While initially blissful, a profound KA can result in significant harm, both mentally (anxiety, memory issues, and mood swings, etc.) and physically (sleep problems, gastrointestinal issues, and changes in sexual desire, etc.), resulting in spiritual emergency (SE). Psychologist Stanislav Grof introduced the term “spiritual emergency”, denoting both crisis and potential heightened awareness or spiritual emergence. According to Grof, “If we use the observations from the study of non-ordinary states, and also from other spiritual traditions, they should really be treated as crises of transformation. If properly understood and supported, they are actually conducive to healing and transformation” ( Grof & Grof, 2017).

While initially blissful, a profound KA can result in significant harm, both mentally (anxiety, memory issues, and mood swings, etc.) and physically (sleep problems, gastrointestinal issues, and changes in sexual desire, etc.), resulting in spiritual emergency (SE).

Unfortunately, there is a lack of comprehensive research on the phenomenology and energetic effects of spiritually transformative experiences like KA, which contributes to limited support from the psychological and medical community for those who are experiencing an SE. Moreover, the clinician’s lack of understanding spiritual experiences like KA, and the significant distinctions between SE and psychosis, are especially problematic for patients experiencing both: 1) psychotic states with mystical features (possibly psychopathological), and 2) non-pathological SE related to a SE or KA (Lukoff, 1985). Improper treatment could harm either group, and may trigger negative symptoms in positively perceived awakening experiences, or intensify the negative symptoms of SE (Johnson & Friedman, 2008; Grof & Grof, 2017). Cofounder of a Kundalini Clinic, Psychiatrist Lee Sannella, emphasized this concern by stating: “There are many undergoing this process who at times feel quite insane. We must reach such people, their families, and society, with information to help them recognize their condition is a blessing, not a curse” (Sannella, 1992).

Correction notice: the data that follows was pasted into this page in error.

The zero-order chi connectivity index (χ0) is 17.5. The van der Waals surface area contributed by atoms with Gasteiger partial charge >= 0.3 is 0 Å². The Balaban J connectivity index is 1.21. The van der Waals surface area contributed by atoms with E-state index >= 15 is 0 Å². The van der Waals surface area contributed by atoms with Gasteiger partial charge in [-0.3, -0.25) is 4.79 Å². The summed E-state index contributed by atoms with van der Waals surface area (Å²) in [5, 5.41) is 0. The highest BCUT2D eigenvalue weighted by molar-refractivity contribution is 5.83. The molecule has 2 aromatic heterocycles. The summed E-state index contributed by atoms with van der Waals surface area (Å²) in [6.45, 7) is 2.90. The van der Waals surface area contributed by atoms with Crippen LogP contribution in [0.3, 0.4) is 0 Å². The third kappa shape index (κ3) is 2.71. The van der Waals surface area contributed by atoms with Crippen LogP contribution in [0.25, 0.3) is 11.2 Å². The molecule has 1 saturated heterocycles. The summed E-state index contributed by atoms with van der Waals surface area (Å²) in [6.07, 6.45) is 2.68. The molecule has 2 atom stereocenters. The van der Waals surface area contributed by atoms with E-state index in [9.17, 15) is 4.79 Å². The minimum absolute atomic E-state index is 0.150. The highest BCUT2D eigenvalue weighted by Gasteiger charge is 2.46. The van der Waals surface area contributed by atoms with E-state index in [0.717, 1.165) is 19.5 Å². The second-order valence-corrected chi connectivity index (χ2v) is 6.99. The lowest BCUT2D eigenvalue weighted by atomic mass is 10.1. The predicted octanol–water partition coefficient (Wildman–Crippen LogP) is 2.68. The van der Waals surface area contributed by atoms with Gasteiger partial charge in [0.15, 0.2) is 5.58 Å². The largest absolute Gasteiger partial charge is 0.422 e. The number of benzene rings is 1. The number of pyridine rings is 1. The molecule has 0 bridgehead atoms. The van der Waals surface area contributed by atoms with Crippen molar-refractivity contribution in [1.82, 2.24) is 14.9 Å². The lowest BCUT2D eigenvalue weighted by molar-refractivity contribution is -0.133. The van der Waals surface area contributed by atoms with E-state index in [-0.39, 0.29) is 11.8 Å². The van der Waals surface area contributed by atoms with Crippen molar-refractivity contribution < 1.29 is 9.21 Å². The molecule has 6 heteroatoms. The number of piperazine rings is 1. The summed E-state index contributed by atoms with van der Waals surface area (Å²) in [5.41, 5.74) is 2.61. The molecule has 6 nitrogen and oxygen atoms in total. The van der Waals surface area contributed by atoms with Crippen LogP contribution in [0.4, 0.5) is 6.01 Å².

The distinction between SE and psychosis becomes more evident by examining the relationship between KA and consciousness and the associated positive transformational after-effects on well-being mentioned prior. Those who exhibit such attributes tend to manifest objectivity and a willingness to share their experiences. Conversely, those inclining towards psychosis often exhibit secretive conduct, an obsession with ambiguous subjective elements, and challenges in conveying their experiences to others (Storm & Goretzki, 2021; Bronn & McIlwain, 2015; McClintock et al., 2016).